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17.07.2017Ангелина Пивоварова, г. Волгоград

Angelina Pivovarova,
Graduate of the Volgograd State University,
Bachelor of the Foreign Area Studies

German approach to public policy

The international policy and dialogue of civilizations cannot be imagined today without the use of public diplomacy by states. Historically, countries based on the principle of peaceful coexistence and good will have used it to popularize their own cultural heritage. Since 1990 public diplomacy has acquired a new context as a form of "soft power" and has begun to serve more powerful purposes, such as the strengthening of geopolitical positions, the achieving the economic objectives of the state through the creation of a favourable image of the country and the popularization of its culture and language.

One of the most successful countries in this field is the Federal Republic of Germany, whose approach to public diplomacy is based on historical conditions. After the Second World War, the German government faced the difficult task of changing the negative image of the Nazi and military past, restoring the credibility of foreign societies in Germany as a democratic, reliable state, a bastion of European values and defender of human rights through the promotion of German culture and language. In the 1970s, the foreign cultural policy was proclaimed as the third pillar of German foreign policy, along with policy and economy.

Interestingly, the German language does not have an equivalent translation of the term public diplomacy, but the concepts of auswärtige Kuturpolitik (foreign cultural policy) and auswärtige Kultur- und Bildungspolitik (foreign cultural and educational policy) are widely used, and the structure and objectives coincide with the content of public diplomacy. This may be due to the superfluous politicization of the latter term and, as a consequence, to the lesser public confidence in it, and to the already well-established tradition of the use of concepts that focuses on cultural activities.

German public diplomacy is carried out in accordance with international conventions, cultural agreements ratified by Germany, documents of international organizations such as the United Nations, UNESCO, EU and OSCE. At the national level, there is no any normative law governing German public diplomacy. Local authorities, commercial and non-profit organizations are free to carry out international cultural and educational links based on the principles of freedom of speech, press and assembly provided with the German constitution. The “Konzeption 2000”, which sets out the main objectives, structure and strategies of the German foreign cultural policy, is also the basis for its public diplomacy. However, this document, although published by the German Federal Foreign Office, is of a recommendatory nature and has no legal effect.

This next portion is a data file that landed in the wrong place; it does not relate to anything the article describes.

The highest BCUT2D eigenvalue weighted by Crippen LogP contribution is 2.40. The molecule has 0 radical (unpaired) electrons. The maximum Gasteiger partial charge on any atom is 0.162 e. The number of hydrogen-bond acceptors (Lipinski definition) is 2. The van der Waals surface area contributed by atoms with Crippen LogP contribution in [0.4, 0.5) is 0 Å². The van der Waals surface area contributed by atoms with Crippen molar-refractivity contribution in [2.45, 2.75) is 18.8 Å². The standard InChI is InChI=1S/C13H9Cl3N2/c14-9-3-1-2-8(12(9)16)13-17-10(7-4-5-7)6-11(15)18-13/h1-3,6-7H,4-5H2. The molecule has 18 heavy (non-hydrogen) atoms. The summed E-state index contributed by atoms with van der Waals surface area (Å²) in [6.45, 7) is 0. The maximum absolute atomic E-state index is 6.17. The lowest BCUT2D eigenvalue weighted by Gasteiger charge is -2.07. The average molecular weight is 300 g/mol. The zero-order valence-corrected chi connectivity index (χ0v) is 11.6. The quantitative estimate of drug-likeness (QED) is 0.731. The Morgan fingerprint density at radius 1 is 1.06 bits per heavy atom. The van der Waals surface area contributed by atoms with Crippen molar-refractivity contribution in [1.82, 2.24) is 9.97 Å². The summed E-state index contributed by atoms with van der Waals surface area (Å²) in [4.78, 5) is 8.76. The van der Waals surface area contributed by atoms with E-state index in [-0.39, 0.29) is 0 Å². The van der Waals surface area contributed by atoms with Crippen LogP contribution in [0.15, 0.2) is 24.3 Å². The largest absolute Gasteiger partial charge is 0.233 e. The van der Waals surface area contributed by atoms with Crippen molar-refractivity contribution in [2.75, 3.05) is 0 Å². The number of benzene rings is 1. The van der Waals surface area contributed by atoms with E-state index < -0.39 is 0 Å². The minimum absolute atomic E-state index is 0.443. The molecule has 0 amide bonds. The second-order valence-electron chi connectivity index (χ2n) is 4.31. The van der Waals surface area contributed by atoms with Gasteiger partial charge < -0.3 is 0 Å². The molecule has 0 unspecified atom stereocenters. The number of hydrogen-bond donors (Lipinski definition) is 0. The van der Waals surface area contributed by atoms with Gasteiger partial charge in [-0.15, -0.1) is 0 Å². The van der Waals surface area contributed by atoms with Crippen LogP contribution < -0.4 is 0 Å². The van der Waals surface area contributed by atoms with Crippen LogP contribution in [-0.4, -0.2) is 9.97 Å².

The Government's main objectives of German public diplomacy are:

-               The establishment of a sustainable framework for the development of international relations                            through the creation of inter-ethnic dialogue and the exchange of knowledge and cultural

-                Promoting the German language in Europe and around the world;

-                Promoting European integration;

-                The preservation of cultural diversity in the world;

-                Communicating an image of Germany as a country with a universally renowned cultural life and a                   modern, attractive place for professional development in the field of education and science[i].

The methods of public diplomacy have changed over time: previously, the foreign cultural policy was considered to be, first and foremost, the unilateral transmission of cultural values and a positive image abroad, with the beginning of the work of the new minister, Frank-Walter Steinmeyer, building intercultural dialogue, interaction and feedback became the priority.